More on corruption and development (AR and MR speak)

Here is a conjecture: corruption is a way for many economists and policymakers to talk about bad political outcomes without talking about politics. As long as the discussion is not about politics, there can always be a simple, non-political solution, often designed and operated by some impartial clever politicians, advisers or economists.

That is Jim Robinson and Daron Acemoglu commenting on the British fetish for anti-corruption in other countries.

My take, last week, is here. Tyler Cowen jumps in as well:

I see a strong correlation between high levels of per capita income and low corruption.  (I don’t worry about the lack of correlation with growth rates because, for one thing, poor countries, even many corrupt ones, may grow more rapidly for reasons related to the Solow model.)  The causality here is hard to sort out, but there is plenty of micro evidence that corruption harms prosperity; it’s not just an aesthetic taste of wealthy people to limit corruption, the way they might buy nice interior drapes.

Furthermore, the correct corruption/poverty model may have multiple equilibria, depending on expectations.  In that setting, making your country “look clean” may improve outcomes by shifting the economy up to better equilibria, even if lower corruption isn’t a direct cause of greater prosperity.

Fair points. We all agree, however, that corruption does not belong in the same sentence as protecting property rights or stopping civil war.

i would still argue, moreover, that if outsiders want to promote prosperity, or get out of a bad equilibria, far better to talk about term limits and strengthening political parties and parliaments. People in poor countries hate corruption too, and will eventually take care of it if they have the means to mobilize and exercise voice, and hold leaders accountable. Outsiders can’t do much about that, but if they speak loudly and consistently on the subject I think they strengthen the people’s hand.

As it happens, Marginal Revolution university’s corruption lectures went up this week. View them here.

28 thoughts on “More on corruption and development (AR and MR speak)

  1. “We all agree, however, that corruption does not belong in the same sentence as protecting property rights or stopping civil war.”

    Tyler Cowen mentioned civil war but not property rights in his blog post. And I don’t see how it is possible to distinguish property rights from corruption? If the government does not respect its own laws (i.e. corruption), how is it gonna respect property rights (one of its own laws)?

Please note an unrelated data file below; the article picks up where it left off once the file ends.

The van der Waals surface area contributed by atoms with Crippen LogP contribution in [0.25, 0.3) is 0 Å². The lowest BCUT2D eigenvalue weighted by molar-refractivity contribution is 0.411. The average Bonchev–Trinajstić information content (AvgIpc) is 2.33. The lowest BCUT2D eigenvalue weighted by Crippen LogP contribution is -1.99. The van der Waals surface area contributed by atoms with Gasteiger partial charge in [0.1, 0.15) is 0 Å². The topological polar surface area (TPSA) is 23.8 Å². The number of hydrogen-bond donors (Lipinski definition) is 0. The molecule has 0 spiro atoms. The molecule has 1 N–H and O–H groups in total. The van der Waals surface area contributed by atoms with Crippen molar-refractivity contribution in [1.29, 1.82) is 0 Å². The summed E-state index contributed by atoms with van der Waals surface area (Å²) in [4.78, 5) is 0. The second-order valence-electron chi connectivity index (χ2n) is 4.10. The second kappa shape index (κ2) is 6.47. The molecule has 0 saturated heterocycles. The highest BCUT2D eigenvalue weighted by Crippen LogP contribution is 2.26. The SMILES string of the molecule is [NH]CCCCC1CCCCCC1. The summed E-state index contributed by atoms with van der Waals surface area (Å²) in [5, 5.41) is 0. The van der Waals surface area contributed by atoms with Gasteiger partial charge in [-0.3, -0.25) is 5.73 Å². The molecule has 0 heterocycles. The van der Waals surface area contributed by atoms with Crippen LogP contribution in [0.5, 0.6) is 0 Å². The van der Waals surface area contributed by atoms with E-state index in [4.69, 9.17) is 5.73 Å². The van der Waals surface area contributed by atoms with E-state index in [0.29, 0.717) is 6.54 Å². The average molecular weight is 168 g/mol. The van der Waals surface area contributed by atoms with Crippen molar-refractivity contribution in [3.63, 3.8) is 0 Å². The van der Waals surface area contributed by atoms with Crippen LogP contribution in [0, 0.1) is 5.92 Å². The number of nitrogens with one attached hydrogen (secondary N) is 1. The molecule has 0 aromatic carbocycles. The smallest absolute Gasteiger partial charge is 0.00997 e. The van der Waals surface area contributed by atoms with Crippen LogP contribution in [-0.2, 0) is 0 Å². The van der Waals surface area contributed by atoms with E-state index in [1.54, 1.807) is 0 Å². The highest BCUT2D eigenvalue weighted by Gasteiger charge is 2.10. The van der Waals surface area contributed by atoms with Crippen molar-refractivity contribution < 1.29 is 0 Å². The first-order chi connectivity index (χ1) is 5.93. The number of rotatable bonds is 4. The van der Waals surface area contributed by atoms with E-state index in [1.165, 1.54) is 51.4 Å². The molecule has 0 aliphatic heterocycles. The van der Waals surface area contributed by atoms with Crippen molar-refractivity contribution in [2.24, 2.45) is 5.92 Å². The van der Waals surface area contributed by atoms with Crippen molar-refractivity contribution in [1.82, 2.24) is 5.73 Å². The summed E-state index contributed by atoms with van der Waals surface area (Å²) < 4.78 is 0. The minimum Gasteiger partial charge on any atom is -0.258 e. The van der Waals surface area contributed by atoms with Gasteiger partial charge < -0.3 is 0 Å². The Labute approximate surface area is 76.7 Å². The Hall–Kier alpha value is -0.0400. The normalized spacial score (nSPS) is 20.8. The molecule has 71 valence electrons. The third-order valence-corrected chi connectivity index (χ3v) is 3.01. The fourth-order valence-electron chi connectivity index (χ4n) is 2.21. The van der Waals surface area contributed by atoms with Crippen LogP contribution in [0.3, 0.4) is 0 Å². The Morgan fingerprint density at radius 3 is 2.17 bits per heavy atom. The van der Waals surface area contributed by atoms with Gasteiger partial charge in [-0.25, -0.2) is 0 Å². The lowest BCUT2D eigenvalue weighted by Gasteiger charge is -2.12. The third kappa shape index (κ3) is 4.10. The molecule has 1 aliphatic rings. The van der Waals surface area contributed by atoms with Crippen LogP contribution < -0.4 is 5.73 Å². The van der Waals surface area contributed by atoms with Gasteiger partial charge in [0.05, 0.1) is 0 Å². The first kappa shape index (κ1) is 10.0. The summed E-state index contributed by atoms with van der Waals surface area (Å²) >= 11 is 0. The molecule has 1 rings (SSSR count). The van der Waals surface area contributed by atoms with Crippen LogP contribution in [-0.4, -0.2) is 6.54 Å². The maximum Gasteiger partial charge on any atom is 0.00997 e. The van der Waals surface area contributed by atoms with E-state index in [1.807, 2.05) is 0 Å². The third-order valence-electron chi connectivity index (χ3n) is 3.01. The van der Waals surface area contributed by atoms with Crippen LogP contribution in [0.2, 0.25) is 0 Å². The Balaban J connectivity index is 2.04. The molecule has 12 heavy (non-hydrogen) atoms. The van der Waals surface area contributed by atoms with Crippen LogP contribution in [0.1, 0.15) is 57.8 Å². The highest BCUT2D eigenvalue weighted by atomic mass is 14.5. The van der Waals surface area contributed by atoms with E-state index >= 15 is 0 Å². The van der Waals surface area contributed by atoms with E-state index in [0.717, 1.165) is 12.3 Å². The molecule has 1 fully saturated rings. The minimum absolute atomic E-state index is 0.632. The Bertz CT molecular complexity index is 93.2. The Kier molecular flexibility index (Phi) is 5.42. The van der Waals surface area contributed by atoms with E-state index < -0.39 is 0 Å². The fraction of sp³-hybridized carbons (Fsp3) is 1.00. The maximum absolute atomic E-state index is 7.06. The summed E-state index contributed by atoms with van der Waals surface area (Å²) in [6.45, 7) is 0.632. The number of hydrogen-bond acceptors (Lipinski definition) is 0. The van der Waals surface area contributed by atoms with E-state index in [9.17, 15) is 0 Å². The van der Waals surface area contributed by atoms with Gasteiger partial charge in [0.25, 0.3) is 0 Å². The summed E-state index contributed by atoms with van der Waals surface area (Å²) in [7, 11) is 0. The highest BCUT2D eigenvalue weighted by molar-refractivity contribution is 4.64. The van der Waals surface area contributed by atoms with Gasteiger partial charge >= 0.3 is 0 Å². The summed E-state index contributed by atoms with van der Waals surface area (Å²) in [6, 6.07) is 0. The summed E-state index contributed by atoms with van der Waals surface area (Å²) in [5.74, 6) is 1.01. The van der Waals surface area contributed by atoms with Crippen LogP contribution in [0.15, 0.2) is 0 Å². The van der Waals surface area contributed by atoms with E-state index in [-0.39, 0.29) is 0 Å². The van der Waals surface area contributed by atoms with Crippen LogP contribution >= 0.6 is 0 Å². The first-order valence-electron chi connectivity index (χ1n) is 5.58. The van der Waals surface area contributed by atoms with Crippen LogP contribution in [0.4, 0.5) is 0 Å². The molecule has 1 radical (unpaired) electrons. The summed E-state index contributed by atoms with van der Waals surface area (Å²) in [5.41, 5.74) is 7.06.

I also think you forget the far-reaching consequences of corruption such as lack of technology adoption, higher prices, lower public spending etc..
    Is stopping civil wars more important than stopping corruption? Of course as we can avert human deaths by sending blue helmets and stuff. But the key to development is in getting governments to behave properly… but then again this might just be about different definitions of corruption… and there are a lot of development projects designed to fight corruption. For example by setting up support centres for citizens victims of corruption, helping governments put in place electronic systems for visas or licenses etc that make it harder for officials to extract bribes, or making information public and easier to reach… wikileaks and twitter (and facebook?) also helped a lot in ousting corrupt rulers by disseminating information. And this technology came from the West…hence outsiders can help a lot people in poor countries exercise their voice… foreign aid is just not focusing on the right means yet…

  2. Yes corruption, accountability, transparency,… these are ways to talk about “governance” in generic terms without having to take “who is governing” into consideration. In that way I do see it as a way to dodge “politics” insofar as “politics” refers to consideration of the specific identities and tendencies of leaders and their challengers. But isn’t this exactly what we are supposed to do, as social scientists who believe in the role of institutions above and beyond the role of specific personalities as determinants of development?

    Anyway, much of the corruption literature considers how institutional alternatives may affect the likelihood of corrupt practices by a politician or bureaucrat. The institutional alternatives considered often include accountability measures which, of course, structure “politics”.

    In short, corruption research often focuses on politics in terms of institutions, rather than personalities, which strikes me as exactly the way we should be doing it.

    On whether it deserves to be on the “short list”, let me propose that this depends on your take on the role of the state in development. If you think state intervention to, eg, compensate for market failure is crucial, then it is natural to prioritize problems that inhibit a state’s capacity to perform such a role. Assuming that sheer incompetence is not the problem, it is natural to focus on corruption, along with consideration of institutional interventions (accountability, transparency, etc) to remove corruption as an obstacle. This strikes me as immensely important.

  3. The current development strategy in the Philippines involves a massive anticorruption drive including the cancellation of allegedly anomalous contracts. However, “focusing solely on anticorruption for its own sake may also undermine lasting institutional reform, if property rights, credibility and stability are weakened in the course of enforcing against anomalous transactions’.”
    http://www.econ.upd.edu.ph/perse/?p=1693